Putin can’t be allowed to menace Europe, obviously, but we also don’t want to start a war with him unnecessarily. The good news is that I don’t think we’re going to find ourselves having to answer that any time soon. Russia wants to carry a big stick, so to speak, which is why despite their terrible economy they are investing something like 5 percent of GDP on their military. They’re basically following the Soviet model where you’re economically unsound but you’ve got this shell over you of nuclear weapons and fearsome technology, or at least technology that pretends to be fearsome. They have a large military and you have to take it seriously.

But the point is, a war with NATO would be suicidal for Russia both militarily and economically. They simply don’t have the power to sustain that sort of conflict. Which is why when Crimea was invaded a few years ago, there was talk that Russia would move on to Kiev, but they never did. They fomented a destructive proxy war in eastern Ukraine for a long time and they’ve been a destabilizing presence, but they haven’t gone westward. They’re not going to, because they’re not looking to take over Europe. This is not about rebuilding the Soviet empire, it’s about projecting power and making Russia a player on the world stage and shoring up Putin’s support with his own people.

What is motivating the renewed hostilities between the U.S. and Russia?

What you had after the Cold War was a period where we were very fortunate, and a lot of countries that had been communist flipped to being relatively democratic in a short period of time. So people got very high on the idea that this was the end of history and the only matter left was to make sure the remaining holdouts of authoritarianism flipped over to democracy.

That was incalculably stupid and a very poor read on human nature. Man is always going to be tempted by power. So that period we had in the 1990s, when there was relative stability, we are exiting that period. You’re seeing Russia flex its muscles. You’re seeing China exert itself.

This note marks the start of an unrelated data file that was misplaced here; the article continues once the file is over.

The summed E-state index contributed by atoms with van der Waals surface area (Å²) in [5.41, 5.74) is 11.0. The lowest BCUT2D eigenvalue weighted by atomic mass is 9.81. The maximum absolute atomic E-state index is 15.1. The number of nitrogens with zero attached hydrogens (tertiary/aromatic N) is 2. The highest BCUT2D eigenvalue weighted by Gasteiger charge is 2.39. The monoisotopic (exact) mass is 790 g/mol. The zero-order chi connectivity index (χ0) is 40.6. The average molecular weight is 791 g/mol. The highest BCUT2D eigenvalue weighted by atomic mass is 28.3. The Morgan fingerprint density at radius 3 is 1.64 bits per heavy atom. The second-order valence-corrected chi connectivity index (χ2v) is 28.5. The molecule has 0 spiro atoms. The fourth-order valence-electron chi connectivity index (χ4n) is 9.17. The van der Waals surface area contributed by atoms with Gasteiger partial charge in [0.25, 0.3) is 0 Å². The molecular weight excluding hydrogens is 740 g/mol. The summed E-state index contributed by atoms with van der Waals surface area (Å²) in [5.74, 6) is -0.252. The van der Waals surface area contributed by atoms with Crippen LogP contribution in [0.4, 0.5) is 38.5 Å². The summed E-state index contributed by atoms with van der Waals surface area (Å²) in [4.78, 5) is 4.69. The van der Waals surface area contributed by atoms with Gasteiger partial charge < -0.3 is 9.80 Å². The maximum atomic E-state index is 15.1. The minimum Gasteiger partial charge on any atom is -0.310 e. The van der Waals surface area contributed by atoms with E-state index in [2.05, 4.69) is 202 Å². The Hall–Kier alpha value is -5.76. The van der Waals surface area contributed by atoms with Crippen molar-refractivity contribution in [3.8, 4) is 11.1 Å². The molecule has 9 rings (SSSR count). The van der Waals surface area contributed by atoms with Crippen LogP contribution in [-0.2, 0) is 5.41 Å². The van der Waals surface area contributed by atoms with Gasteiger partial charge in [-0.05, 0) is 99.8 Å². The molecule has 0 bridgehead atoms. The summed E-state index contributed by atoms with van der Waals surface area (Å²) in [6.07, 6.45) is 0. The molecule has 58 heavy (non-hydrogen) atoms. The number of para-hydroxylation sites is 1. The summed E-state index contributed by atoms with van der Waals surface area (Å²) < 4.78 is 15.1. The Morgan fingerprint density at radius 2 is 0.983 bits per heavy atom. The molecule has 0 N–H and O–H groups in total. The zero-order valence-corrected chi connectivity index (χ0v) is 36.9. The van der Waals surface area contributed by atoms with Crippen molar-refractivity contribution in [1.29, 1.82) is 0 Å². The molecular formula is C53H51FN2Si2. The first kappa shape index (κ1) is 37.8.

It’s not so much that the world order is falling apart as you’re seeing the rise of adversaries who are freshly hostile. You have to learn to deal with a post-unipolar world and that’s not going to be accomplished by getting into a war with Russia over Syria that could potentially involve nuclear weapons. This is a time for statecraft and a time for caution. It’s a time for diplomacy and for serious men of the world who know when to give and when to take. Unfortunately, you don’t hear a whole lot of that right now.

What are the chances that we see a new approach to the Russia problem after the election, as opposed to the hawkish stance which seems to be in favor at the moment?

It’s a big question mark. Let me put it this way: candidates in elections are influenced by advisors. And advisors tend to be what This Town author Mark Leibovich calls “the formers” — former Secretaries of State, former diplomats, former this, former that — who tend to bounce around Washington like pinballs. They end up in the so-called foreign policy establishment advising candidates. The ideas in circulation tend to come from them.

The problem is, right now, those people tend to be pretty close to monolithically hawkish. It’s alarming because these are the people that are supposed to know better, but as of right now they are reckless. The tenor will be set by them, but hopefully cooler heads will prevail. Certainly, we can’t take a supine position with Russia — you have to take the threat seriously. But you don’t want to do anything that is going to exacerbate it. Unfortunately, that’s the road we seem to be going down right now.

This interview was edited and condensed for clarity.